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Super Sales Strategies: Quick Tips for Upselling and Cross-Selling

Chad Brooks
Chad Brooks
Editor Staff
Updated Mar 29, 2022

Improve your site revenue by upselling and cross-selling like a pro. Here are quick and easy tips to help you boost your sales.

Congratulations! The battle has been won – you’ve made a sale.

But in reality, the battle has just begun. Making a sale is one thing, but what comes next? Hopefully more sales, and that’s where upselling and cross-selling come in to play.

These popular sales techniques help drive more sales from already converted customers, which are proven to be easier sales to make.

What is upselling and why does it work?

Upselling is something we’re all well aware of, but for review, it’s when a sales technique in which a salesperson entices a customer to purchase more expensive items or upgrades to make a more profitable sale. According to Marketing Metrics, “the probability of selling to a new prospect is 5 to 20%. The probability of selling to an existing customer is 60 to 70%.” Cross-selling involves selling additional products and services to an existing customer based on their initial purchase.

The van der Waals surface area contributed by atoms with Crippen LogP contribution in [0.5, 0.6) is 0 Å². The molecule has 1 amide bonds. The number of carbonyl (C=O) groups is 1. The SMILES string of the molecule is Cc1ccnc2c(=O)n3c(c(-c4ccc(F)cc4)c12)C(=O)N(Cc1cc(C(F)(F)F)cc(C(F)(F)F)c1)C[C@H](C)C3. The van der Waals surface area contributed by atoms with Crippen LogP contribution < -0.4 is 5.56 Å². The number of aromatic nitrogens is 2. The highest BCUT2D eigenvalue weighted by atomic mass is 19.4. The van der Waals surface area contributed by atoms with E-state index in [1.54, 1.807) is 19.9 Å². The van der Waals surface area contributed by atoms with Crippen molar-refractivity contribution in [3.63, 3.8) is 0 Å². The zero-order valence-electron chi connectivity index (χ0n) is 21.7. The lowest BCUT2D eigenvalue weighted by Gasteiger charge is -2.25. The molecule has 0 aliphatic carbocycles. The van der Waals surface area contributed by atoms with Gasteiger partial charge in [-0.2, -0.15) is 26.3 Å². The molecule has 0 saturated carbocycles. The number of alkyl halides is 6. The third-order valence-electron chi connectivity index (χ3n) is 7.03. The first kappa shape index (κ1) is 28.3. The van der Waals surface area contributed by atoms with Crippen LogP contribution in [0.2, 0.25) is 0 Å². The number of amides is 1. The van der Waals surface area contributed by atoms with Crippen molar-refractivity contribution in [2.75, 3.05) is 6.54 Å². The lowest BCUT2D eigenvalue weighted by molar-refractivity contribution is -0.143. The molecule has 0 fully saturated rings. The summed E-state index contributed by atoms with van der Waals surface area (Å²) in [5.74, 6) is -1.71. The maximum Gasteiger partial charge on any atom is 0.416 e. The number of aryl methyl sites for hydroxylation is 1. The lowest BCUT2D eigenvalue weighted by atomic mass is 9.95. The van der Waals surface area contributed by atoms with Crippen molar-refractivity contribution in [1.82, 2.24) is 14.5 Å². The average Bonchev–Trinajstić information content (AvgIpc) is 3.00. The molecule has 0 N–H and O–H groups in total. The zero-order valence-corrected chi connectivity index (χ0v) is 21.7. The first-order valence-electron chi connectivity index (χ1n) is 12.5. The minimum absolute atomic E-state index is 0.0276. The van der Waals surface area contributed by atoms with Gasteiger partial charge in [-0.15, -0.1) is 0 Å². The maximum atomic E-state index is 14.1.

Upselling gives you a great return on your investment. You’ve already invested the time to make the initial sell. The time it takes to upsell is minimal compared to the initial sell, and much more likely to be successful. The customer has already decided to trust your recommendation with the initial sale, which makes them much more likely to consent to an upsell. [Simplify the payment process by ensuring you have the best credit card processing solution for your business.]

However, there’s another advantage you might not be aware of. When done correctly, upselling increases customer satisfaction. Customers want value, and they are often willing to spend more money to get more value.

How you upsell is key. If it’s framed as wanting them to get the most value for their money, upselling makes the customer feel valued. If it feels like you are attempting to upsell to increase your bottom line, the customer will be dissatisfied.

Read on for five quick and easy upselling and cross-selling techniques that will help drive conversions and site revenue.